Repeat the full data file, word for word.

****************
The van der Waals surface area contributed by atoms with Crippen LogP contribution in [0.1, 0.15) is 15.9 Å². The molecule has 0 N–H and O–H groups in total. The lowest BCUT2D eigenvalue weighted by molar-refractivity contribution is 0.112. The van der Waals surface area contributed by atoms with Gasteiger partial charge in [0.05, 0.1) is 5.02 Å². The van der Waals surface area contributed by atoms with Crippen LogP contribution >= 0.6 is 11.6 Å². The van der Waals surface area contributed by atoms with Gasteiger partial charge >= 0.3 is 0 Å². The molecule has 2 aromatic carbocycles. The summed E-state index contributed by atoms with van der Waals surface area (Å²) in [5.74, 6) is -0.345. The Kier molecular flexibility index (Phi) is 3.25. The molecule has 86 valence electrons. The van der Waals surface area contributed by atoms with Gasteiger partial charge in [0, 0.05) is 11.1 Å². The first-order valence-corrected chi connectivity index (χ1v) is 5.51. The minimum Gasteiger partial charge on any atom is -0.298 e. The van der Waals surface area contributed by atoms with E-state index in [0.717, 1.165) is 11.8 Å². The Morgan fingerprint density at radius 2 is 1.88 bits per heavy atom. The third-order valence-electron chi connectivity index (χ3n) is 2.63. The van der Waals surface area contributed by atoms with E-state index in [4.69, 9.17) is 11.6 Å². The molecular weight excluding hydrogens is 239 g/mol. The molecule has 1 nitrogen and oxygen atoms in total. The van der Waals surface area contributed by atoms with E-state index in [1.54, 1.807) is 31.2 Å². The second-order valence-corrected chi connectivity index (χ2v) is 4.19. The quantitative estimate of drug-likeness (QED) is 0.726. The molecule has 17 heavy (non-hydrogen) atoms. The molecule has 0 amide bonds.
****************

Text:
The van der Waals surface area contributed by atoms with Crippen LogP contribution in [0.1, 0.15) is 15.9 Å². The molecule has 0 N–H and O–H groups in total. The lowest BCUT2D eigenvalue weighted by molar-refractivity contribution is 0.112. The van der Waals surface area contributed by atoms with Gasteiger partial charge in [0.05, 0.1) is 5.02 Å². The van der Waals surface area contributed by atoms with Crippen LogP contribution >= 0.6 is 11.6 Å². The van der Waals surface area contributed by atoms with Gasteiger partial charge >= 0.3 is 0 Å². The molecule has 2 aromatic carbocycles. The summed E-state index contributed by atoms with van der Waals surface area (Å²) in [5.74, 6) is -0.345. The Kier molecular flexibility index (Phi) is 3.25. The molecule has 86 valence electrons. The van der Waals surface area contributed by atoms with Gasteiger partial charge in [0, 0.05) is 11.1 Å². The first-order valence-corrected chi connectivity index (χ1v) is 5.51. The minimum Gasteiger partial charge on any atom is -0.298 e. The van der Waals surface area contributed by atoms with E-state index in [0.717, 1.165) is 11.8 Å². The Morgan fingerprint density at radius 2 is 1.88 bits per heavy atom. The third-order valence-electron chi connectivity index (χ3n) is 2.63. The van der Waals surface area contributed by atoms with E-state index in [4.69, 9.17) is 11.6 Å². The molecular weight excluding hydrogens is 239 g/mol. The molecule has 1 nitrogen and oxygen atoms in total. The van der Waals surface area contributed by atoms with E-state index in [1.54, 1.807) is 31.2 Å². The second-order valence-corrected chi connectivity index (χ2v) is 4.19. The quantitative estimate of drug-likeness (QED) is 0.726. The molecule has 17 heavy (non-hydrogen) atoms. The molecule has 0 amide bonds.